RABAT, Jan 19 (Reuters) - Morocco’s prime minister on Tuesday defended his government’s COVID-19 vaccine policy after weeks of false hopes it could quickly roll out a national programme, saying supplies were going to rich countries and those that produced the vaccine.
Speaking in parliament, Prime Minister Saad Dine El Otmani said that despite ordering 65 million doses of vaccine from Britain’s AstraZeneca Plc and China’s Sinopharm, Morocco had so far received no supplies.
“Most countries are complaining of this scarcity,” he said, adding that rich countries were paying up to five times more money to get prior access and that it was natural that countries producing the vaccine used them at home before exporting.
Moroccan officials had been promising to start rolling out their planned free vaccination campaign from mid-December, targeting the 25 million people aged over 18.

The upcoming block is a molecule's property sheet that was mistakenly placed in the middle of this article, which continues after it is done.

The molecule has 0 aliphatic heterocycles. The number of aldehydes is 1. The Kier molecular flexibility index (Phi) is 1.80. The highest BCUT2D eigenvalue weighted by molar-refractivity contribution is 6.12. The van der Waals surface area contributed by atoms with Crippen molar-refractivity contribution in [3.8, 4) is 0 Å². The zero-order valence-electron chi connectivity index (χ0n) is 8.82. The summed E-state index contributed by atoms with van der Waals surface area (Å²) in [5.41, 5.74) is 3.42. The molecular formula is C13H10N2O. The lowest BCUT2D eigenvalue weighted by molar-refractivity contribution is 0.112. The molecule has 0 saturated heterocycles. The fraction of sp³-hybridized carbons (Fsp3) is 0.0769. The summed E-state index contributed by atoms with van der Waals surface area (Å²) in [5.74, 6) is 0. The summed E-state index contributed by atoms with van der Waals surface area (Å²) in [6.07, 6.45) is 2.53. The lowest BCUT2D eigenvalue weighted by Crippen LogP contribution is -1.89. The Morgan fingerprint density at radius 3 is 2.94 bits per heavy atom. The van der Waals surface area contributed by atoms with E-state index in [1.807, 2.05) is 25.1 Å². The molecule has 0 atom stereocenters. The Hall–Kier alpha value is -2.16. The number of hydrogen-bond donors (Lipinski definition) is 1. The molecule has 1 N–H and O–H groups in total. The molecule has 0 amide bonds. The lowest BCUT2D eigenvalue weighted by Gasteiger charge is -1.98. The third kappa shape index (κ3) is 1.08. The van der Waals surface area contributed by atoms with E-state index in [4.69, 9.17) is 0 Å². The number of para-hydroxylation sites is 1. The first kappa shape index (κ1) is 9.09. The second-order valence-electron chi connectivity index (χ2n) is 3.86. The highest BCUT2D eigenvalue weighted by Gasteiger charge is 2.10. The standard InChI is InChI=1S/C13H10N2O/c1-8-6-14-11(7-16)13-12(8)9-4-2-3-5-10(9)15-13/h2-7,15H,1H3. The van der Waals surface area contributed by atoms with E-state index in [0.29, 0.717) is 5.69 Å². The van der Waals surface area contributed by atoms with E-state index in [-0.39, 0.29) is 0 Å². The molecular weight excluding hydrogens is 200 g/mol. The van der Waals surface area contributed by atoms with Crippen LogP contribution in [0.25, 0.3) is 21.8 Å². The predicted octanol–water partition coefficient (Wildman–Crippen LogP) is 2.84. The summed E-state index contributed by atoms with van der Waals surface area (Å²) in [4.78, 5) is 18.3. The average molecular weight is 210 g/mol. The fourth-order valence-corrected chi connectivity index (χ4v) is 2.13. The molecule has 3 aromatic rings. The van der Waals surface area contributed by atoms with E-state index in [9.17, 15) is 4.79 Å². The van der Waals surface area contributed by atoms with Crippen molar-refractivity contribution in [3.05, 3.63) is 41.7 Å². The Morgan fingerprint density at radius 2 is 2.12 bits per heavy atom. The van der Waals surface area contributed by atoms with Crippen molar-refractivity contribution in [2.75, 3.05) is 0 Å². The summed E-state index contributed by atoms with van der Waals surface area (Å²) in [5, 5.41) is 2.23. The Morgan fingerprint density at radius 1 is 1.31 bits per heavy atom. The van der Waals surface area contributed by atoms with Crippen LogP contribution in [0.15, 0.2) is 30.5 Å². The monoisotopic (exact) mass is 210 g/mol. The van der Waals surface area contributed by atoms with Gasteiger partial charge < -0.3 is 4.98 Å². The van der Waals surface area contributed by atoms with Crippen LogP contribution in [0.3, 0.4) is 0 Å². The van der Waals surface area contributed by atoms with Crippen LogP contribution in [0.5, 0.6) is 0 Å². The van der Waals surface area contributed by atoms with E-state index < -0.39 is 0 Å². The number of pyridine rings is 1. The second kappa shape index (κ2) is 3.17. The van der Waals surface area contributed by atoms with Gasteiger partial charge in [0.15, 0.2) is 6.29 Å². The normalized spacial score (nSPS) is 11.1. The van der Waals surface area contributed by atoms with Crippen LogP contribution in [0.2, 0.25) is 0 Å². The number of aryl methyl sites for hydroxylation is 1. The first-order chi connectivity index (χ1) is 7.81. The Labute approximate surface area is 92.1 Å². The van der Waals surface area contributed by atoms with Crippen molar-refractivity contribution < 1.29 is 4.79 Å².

On Monday, the World Health Organisation warned that the globe faced a “catastrophic moral failure” to share vaccines, urging countries and manufacturers to spread doses more fairly.
No African country has yet been able to start a mass vaccination programme. However, Morocco, like some other African states, took part in clinical trials of the Sinopharm vaccine.
Morocco has recorded nearly half a million coronavirus infections and almost 8,000 deaths, while the International Monetary Fund has projected the economy to have contracted by 7.2% last year.
On Monday Morocco detected its first confirmed case of the more contagious British coronavirus variant and banned flights to several countries.
It has also extended a night curfew on Tuesday for two more weeks.
Reporting by Ahmed Eljechtimi; Editing by Angus McDowall, William Maclean
Our Standards: The Thomson Reuters Trust Principles.